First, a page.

Two former Australian cricket umpires think the standard of umpiring has declined since the introduction of the controversial Decision Review System. They say it is undermining umpires' confidence, making them lazy and ruining their technique.
But former NRL referees boss Bill Harrigan says modern technology is an essential part of modern sport because ''people demand perfection''.
The introduction of technology was seen as a panacea for all umpiring errors and has been brought into cricket, both rugby codes, AFL, tennis and will soon be a part of football.
Former umpire Ross Emerson.
Cricket's DRS has been in the spotlight for the entire Ashes series, following repeated errors by the umpires on the field as well as the third umpire.
Clear-cut catches have been given not out, and the inconsistent use of trajectory-modelling-system Hawk-Eye to determine leg-before-wicket decisions has many scratching their heads, with balls shown to hit the stumps still resulting in not-out decisions.
Now, Hot Spot, which uses infrared cameras to determine whether a batsman has hit the ball, has also come under fire after missing several faint edges, as well as silicone tape allegedly being used to deceive it.
Calls for the removal of DRS are getting louder, with former England players Andrew Flintoff and Michael Vaughan among those who have condemned it.
Former Australian umpires Dick French and Ross Emerson have expressed concern with the use of technology in cricket.
French, who officiated 19 Tests between 1977 and 1987, said he was never in favour of it, while Emerson, who famously called Sri Lanka spinner Muttiah Muralitharan for throwing, said the system should be scrapped unless the International Cricket Council invested in its own, accurate technology.
Both felt the standard of umpiring was being eroded by DRS.
Their solution is simple - invest money in training umpires.
French said umpires used to operate with 95 per cent accuracy before the system was introduced, meaning there was only a small margin for improvement from its use.
The 75-year-old also felt DRS led to the erosion of the umpires' authority, with captains challenging them when they thought they were wrong.
He said overturned decisions affected the umpires' confidence and a reliance on technology ruined their technique.
Umpires no longer needed to get into position to adjudicate run-outs and simply referred them upstairs.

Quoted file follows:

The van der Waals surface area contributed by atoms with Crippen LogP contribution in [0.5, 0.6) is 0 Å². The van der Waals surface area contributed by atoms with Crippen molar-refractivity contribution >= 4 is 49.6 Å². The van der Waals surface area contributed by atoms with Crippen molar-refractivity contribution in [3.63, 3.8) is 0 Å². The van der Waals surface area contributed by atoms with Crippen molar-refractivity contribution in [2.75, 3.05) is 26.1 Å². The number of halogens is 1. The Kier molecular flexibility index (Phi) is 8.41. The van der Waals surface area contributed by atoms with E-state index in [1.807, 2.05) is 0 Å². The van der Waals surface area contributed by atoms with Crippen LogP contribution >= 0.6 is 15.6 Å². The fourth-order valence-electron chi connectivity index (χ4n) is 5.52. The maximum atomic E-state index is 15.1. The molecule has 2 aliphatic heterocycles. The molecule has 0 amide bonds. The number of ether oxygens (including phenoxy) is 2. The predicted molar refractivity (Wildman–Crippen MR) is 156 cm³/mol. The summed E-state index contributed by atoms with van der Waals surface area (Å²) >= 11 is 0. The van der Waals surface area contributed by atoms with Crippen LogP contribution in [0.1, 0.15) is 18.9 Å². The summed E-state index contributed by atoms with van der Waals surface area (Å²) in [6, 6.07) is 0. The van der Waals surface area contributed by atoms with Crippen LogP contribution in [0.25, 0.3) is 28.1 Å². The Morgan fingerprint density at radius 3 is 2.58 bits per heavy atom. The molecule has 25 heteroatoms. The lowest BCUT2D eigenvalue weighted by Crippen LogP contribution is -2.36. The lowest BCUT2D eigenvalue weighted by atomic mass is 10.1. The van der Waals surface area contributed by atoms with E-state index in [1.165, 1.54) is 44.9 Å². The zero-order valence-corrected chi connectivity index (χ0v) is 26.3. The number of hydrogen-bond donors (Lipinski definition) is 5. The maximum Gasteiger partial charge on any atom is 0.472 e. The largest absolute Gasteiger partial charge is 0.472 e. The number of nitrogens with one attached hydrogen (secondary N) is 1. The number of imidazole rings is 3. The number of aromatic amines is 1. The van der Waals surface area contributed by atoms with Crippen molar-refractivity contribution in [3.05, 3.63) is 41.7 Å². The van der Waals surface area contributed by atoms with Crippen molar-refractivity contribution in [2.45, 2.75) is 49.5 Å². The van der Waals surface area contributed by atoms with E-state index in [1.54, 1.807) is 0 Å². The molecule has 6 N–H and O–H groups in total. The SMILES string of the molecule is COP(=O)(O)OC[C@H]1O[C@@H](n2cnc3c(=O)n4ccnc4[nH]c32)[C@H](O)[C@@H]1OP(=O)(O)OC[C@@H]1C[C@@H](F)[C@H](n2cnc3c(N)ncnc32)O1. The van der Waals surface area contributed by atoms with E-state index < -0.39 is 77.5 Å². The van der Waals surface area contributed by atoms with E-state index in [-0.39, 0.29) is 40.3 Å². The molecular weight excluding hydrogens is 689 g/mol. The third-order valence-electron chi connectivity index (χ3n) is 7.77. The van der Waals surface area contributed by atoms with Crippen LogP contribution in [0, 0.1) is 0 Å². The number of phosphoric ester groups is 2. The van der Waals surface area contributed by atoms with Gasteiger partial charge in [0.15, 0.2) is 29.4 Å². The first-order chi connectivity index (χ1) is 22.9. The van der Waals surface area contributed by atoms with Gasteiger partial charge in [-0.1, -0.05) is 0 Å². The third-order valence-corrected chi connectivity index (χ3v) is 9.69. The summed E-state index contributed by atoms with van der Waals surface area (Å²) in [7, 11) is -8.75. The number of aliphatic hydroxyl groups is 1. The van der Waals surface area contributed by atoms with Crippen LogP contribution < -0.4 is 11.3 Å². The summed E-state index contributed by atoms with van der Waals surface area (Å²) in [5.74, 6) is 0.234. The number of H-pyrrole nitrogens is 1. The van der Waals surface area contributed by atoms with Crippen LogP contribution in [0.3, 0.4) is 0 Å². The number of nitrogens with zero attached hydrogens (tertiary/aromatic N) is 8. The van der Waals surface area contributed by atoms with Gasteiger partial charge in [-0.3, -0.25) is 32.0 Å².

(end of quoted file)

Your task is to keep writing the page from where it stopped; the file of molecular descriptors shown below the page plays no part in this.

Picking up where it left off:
''I've never been in favour of it, whatsoever, I think it takes away the challenge of the umpires to get it right,'' French said.
''It could make them lazy, I'm not saying it does, but it could.
''To my mind it's destroying the very fabric of the game, I just don't like it at all, particularly the LBW projection of the ball.''
Both French and Emerson doubted Hawk-Eye's accuracy, which is backed up by the way it's used with more than half the ball needing to hit the stumps.
Given the radius of a cricket ball is about 3.6 centimetres and the width of the stumps is 22.9 cm, that equates to a 16 per cent margin for error.
Emerson said technology needed to be ''100 per cent'' accurate.
Snicko uses a graph of sound waves in conjunction with video footage to help determine whether a batsman has hit the ball, but it isn't part of the DRS.
Emerson didn't understand why, especially given the inaccuracies of both Hot Spot and Hawk-Eye.
He said when he was umpiring during the '90s, the third umpire was paid half as much as those in the middle.
Now the third umpire has the hardest job of the three officials because all the tough decisions were being referred.
''It's important to get the decisions right, but what's happened with the DRS and the reliance on technology is they've put the cart before the horse,'' Emerson said.
''What they should be doing is trying to improve the standard of the on-field umpires and they don't appear to be doing that.
''With the DRS, the umpires in the field have abrogated their responsibilities and they almost don't care if they make a mistake because it can be corrected, but the technology they're relying on isn't good enough.''
Harrigan, who was the best rugby league referee in the world before retiring, said technology needed to be a part of modern sport, but he wanted officials to back themselves and use it only when they had doubts.
He said it was important to understand mistakes were always going to happen because of the ''human element''.
''It's got to be a part of the game and that's because people demand perfection and the only way to get close to that perfection is to use technology when you have it,'' Harrigan said.
''Although the technology should decrease the amount of mistakes that can be made, we have to accept there's still a human element to it so we'll never get to 100 per cent [accuracy].''